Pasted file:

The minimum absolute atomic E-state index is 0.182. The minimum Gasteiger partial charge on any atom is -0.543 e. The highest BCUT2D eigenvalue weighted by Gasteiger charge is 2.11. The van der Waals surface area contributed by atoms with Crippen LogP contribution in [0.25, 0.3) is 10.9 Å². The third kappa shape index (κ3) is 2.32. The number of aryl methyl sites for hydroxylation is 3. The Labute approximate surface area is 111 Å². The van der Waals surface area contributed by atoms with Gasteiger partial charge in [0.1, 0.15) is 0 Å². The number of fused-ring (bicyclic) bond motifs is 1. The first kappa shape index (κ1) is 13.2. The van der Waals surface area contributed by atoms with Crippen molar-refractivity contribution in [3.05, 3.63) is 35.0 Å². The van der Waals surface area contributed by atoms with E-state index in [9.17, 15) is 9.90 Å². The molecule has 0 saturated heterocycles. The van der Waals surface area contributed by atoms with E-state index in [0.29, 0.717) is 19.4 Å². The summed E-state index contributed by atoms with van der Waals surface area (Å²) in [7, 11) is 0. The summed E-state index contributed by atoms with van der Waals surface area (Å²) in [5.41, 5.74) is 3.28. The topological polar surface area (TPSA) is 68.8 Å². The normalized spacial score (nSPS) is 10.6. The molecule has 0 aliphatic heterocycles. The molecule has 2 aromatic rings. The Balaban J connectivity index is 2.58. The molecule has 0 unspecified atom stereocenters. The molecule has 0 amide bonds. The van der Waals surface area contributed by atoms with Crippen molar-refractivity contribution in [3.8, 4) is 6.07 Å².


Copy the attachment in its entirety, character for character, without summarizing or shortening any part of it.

The minimum absolute atomic E-state index is 0.182. The minimum Gasteiger partial charge on any atom is -0.543 e. The highest BCUT2D eigenvalue weighted by Gasteiger charge is 2.11. The van der Waals surface area contributed by atoms with Crippen LogP contribution in [0.25, 0.3) is 10.9 Å². The third kappa shape index (κ3) is 2.32. The number of aryl methyl sites for hydroxylation is 3. The Labute approximate surface area is 111 Å². The van der Waals surface area contributed by atoms with Gasteiger partial charge in [0.1, 0.15) is 0 Å². The number of fused-ring (bicyclic) bond motifs is 1. The first kappa shape index (κ1) is 13.2. The van der Waals surface area contributed by atoms with Crippen molar-refractivity contribution in [3.05, 3.63) is 35.0 Å². The van der Waals surface area contributed by atoms with E-state index in [9.17, 15) is 9.90 Å². The molecule has 0 saturated heterocycles. The van der Waals surface area contributed by atoms with E-state index in [0.29, 0.717) is 19.4 Å². The summed E-state index contributed by atoms with van der Waals surface area (Å²) in [7, 11) is 0. The summed E-state index contributed by atoms with van der Waals surface area (Å²) in [5.41, 5.74) is 3.28. The topological polar surface area (TPSA) is 68.8 Å². The normalized spacial score (nSPS) is 10.6. The molecule has 0 aliphatic heterocycles. The molecule has 2 aromatic rings. The Balaban J connectivity index is 2.58. The molecule has 0 unspecified atom stereocenters. The molecule has 0 amide bonds. The van der Waals surface area contributed by atoms with Crippen molar-refractivity contribution in [3.8, 4) is 6.07 Å².